Observations from ob/gyn
by Lorien E. Menhennett
I’ve almost finished my fourth week (out of six) on ob/gyn. What a refreshing change from sitting in a lecture hall. I keep meaning to sit down and write about what I’m seeing and learning, but I’m always … So. Tired. Many of the days are long. Regardless of the number of hours, I come home exhausted. That’s not a complaint, it’s merely a statement of fact. And it’s exactly what I expected. I’m gradually adjusting. Some moments are stressful (like the few seconds before I launch into presenting a patient’s case to my resident); others are absolutely thrilling (like watching a baby being born, and then helping deliver the placenta). But it’s a roller coaster I’m glad to be on.
So far I’ve had two weeks on gynecology (mainly observing surgeries), a week of maternal fetal medicine (high-risk obstetrics), and four days of labor and delivery (assisting with births and covering “triage,” which is essentially the emergency room for pregnant women).
In brief, before I dash off, here are a few observations of my time so far.
I really like talking to patients. That might sound silly, like it should be obvious. I’ve gone into medicine, of course I should like talking to patients. But I really do. When I was on the gynecology service, rounds — when the doctors and students go see each patient first thing in the morning — were usually between 6:30 and 7 a.m. As medical students, it was our job to “pre-round” — to go see each patient before rounds, to see how they were doing, what happened overnight, to do a brief physical exam. Then we presented each patient to the residents. The first morning I went to pre-round, as I stood outside the patient’s door, I was terrified. But once I walked in the room and started talking to her, it felt so right. I felt at home asking, listening, answering, and examining. I quickly discovered that if you’re wearing a white coat, people think you know things, and so they ask you questions in return. And I do know a few things. But I’m careful to always acknowledge my limitations as a student.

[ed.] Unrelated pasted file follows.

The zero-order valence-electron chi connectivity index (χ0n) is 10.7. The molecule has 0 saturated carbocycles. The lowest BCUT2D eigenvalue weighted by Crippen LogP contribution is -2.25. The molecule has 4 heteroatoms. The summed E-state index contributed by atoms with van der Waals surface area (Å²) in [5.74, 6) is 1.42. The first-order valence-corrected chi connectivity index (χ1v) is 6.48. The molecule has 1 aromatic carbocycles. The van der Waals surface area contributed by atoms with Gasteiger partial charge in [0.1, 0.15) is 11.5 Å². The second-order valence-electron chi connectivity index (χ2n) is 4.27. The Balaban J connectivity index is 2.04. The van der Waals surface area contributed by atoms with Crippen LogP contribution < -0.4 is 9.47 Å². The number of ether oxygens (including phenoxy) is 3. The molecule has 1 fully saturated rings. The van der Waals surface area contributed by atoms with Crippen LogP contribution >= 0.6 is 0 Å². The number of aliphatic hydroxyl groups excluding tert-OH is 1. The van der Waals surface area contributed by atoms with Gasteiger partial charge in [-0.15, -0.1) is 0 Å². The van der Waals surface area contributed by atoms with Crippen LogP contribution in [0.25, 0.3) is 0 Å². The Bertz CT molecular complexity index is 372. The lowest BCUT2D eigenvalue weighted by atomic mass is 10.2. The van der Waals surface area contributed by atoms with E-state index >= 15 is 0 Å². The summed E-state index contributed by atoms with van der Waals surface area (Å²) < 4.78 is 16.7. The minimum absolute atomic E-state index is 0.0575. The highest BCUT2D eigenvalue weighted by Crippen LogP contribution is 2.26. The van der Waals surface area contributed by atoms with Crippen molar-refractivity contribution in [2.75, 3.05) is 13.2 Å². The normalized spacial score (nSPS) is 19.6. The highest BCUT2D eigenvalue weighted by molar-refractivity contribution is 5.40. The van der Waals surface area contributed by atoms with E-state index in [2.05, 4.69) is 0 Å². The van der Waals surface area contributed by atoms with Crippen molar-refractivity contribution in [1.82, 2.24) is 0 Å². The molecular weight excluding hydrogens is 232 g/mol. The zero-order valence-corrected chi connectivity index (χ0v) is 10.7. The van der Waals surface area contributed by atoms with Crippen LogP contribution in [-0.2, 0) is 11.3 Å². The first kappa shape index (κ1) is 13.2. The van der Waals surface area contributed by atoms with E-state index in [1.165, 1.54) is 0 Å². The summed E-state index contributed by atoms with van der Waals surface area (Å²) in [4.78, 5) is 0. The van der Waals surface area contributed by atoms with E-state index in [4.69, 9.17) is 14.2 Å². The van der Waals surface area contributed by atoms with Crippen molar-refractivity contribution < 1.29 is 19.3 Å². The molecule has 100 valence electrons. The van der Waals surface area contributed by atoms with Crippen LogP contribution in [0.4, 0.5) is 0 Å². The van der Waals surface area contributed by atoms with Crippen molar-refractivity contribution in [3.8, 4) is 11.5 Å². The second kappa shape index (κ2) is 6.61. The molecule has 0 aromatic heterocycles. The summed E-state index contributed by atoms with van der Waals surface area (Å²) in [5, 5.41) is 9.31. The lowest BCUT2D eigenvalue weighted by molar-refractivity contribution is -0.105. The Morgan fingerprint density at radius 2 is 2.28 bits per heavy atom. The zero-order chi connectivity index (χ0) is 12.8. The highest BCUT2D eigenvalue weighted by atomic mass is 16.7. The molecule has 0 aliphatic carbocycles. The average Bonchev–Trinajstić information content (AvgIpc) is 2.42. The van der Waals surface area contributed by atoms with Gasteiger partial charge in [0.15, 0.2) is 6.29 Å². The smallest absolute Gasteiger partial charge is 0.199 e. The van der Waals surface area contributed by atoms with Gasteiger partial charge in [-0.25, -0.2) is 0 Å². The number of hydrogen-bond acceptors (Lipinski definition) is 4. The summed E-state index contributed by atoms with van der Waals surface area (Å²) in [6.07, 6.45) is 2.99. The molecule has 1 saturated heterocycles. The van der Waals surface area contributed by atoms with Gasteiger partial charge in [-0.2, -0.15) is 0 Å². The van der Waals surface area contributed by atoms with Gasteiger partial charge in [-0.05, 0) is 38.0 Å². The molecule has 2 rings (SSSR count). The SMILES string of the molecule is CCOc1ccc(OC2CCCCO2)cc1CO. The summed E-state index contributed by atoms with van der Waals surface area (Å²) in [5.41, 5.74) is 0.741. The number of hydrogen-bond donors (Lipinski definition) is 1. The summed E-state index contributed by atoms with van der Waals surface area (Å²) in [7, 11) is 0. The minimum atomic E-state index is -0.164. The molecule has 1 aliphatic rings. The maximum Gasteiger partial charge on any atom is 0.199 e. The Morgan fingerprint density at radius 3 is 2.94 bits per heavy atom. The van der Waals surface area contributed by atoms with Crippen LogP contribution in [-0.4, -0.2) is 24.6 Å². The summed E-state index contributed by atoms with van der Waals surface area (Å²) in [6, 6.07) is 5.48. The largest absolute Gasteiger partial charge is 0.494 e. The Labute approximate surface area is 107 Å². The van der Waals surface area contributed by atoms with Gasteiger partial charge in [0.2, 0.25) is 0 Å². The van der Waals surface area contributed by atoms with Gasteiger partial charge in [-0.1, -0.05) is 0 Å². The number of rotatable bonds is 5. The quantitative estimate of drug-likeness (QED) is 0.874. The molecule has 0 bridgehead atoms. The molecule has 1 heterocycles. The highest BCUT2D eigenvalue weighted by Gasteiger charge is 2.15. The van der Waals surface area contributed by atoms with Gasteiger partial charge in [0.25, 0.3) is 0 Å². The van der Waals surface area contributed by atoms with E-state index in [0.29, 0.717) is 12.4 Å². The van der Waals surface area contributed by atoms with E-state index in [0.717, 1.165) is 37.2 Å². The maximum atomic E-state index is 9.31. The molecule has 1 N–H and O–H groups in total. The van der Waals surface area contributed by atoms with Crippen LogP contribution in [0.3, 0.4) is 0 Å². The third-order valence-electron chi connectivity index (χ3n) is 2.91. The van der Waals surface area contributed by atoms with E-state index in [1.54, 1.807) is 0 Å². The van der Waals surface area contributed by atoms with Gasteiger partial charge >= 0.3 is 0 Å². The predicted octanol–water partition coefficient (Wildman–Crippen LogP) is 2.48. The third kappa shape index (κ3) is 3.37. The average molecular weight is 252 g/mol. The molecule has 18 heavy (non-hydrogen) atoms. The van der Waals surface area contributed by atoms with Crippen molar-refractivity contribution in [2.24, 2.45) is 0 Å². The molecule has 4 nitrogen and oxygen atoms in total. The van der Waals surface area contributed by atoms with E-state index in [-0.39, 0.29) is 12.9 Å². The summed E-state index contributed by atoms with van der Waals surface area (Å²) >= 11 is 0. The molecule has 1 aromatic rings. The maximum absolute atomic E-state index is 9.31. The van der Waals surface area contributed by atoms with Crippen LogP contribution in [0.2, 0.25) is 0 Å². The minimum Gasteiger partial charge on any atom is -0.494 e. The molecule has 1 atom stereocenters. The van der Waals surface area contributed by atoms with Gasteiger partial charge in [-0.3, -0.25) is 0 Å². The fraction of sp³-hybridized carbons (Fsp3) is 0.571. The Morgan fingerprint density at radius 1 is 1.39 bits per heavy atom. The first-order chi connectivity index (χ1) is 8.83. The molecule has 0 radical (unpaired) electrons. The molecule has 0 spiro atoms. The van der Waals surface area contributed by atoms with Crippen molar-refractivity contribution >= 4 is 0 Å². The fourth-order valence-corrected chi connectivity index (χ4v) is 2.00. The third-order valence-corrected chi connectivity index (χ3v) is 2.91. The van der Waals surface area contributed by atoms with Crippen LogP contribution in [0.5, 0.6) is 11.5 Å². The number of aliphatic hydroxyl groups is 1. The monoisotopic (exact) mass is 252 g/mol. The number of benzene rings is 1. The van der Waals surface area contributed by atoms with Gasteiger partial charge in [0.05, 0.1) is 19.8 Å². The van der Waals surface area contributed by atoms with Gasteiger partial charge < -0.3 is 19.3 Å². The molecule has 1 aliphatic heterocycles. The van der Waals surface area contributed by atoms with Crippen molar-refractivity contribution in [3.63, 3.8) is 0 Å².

Medicine is a humbling profession. During these few weeks, I’ve shared some of people’s happiest — and most tragic — moments. Watching a baby escape the uterus during a C-section, and then seeing the parents hold their new child for the first time … I felt a slice of their joy. While on my maternal fetal medicine elective, I also saw the other end of the spectrum. Several times, I stood beside the physician as she told a couple that their pregnancy was not viable. In those instances, I felt a sliver of their pain. It’s a privilege to share these moments with people, to celebrate with them in their happiness, or to stand in solidarity with them in their sorrow: “Rejoice with those who rejoice, weep with those who weep.”
Clinicals are a real bonding time for us medical students. On both gynecology and labor and delivery, I’ve spent hours upon hours with fellow students I barely knew at the onset of the rotation. That quickly changed. We’d share bits of information we’d gathered — how to find the template for writing notes in the convoluted electronic medical records system, for example. Or even simpler things — where the closest bathroom is, where to find surgical gowns in the supply room. In moments of doubt, we’d huddle and confer, united in our uncertainty. These people were near-strangers to me initially. But I witnessed so many times when someone bent over backwards for a classmate. I’ve heard that it can go the other way, that some people will throw you under the bus. But I’ve never seen anything like that. More than ever, I deeply respect my classmates, and feel honored to be working with them.
Sounds like you’ve gotten to the heart of medicine–being present and listening–and sharing the people’s journey!
Glad you have some helpful homies (fellow students) for mutual support as you go through these challenging times!